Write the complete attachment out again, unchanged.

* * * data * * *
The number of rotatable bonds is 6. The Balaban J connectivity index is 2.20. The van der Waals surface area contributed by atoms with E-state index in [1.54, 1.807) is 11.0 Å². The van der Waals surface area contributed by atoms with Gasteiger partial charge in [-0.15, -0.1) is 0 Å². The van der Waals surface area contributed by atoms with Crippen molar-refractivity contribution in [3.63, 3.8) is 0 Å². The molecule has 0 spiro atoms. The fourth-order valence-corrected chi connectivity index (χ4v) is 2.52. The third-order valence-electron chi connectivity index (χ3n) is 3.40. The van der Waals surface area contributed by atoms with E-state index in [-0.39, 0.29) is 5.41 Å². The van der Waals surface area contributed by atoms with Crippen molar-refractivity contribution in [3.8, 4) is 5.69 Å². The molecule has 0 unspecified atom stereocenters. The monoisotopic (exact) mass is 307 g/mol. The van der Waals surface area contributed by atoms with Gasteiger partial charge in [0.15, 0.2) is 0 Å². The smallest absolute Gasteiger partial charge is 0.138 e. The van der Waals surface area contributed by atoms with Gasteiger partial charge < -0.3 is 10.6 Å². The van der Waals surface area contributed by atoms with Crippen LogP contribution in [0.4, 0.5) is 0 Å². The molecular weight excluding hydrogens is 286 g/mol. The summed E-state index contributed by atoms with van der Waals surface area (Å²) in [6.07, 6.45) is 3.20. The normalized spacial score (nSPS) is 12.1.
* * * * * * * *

The number of rotatable bonds is 6. The Balaban J connectivity index is 2.20. The van der Waals surface area contributed by atoms with E-state index in [1.54, 1.807) is 11.0 Å². The van der Waals surface area contributed by atoms with Gasteiger partial charge in [-0.15, -0.1) is 0 Å². The van der Waals surface area contributed by atoms with Crippen molar-refractivity contribution in [3.63, 3.8) is 0 Å². The molecule has 0 spiro atoms. The fourth-order valence-corrected chi connectivity index (χ4v) is 2.52. The third-order valence-electron chi connectivity index (χ3n) is 3.40. The van der Waals surface area contributed by atoms with E-state index in [-0.39, 0.29) is 5.41 Å². The van der Waals surface area contributed by atoms with Crippen molar-refractivity contribution in [3.8, 4) is 5.69 Å². The molecule has 0 unspecified atom stereocenters. The monoisotopic (exact) mass is 307 g/mol. The van der Waals surface area contributed by atoms with Gasteiger partial charge in [0.15, 0.2) is 0 Å². The smallest absolute Gasteiger partial charge is 0.138 e. The van der Waals surface area contributed by atoms with Gasteiger partial charge < -0.3 is 10.6 Å². The van der Waals surface area contributed by atoms with Crippen LogP contribution in [0.4, 0.5) is 0 Å². The molecular weight excluding hydrogens is 286 g/mol. The summed E-state index contributed by atoms with van der Waals surface area (Å²) in [6.07, 6.45) is 3.20. The normalized spacial score (nSPS) is 12.1.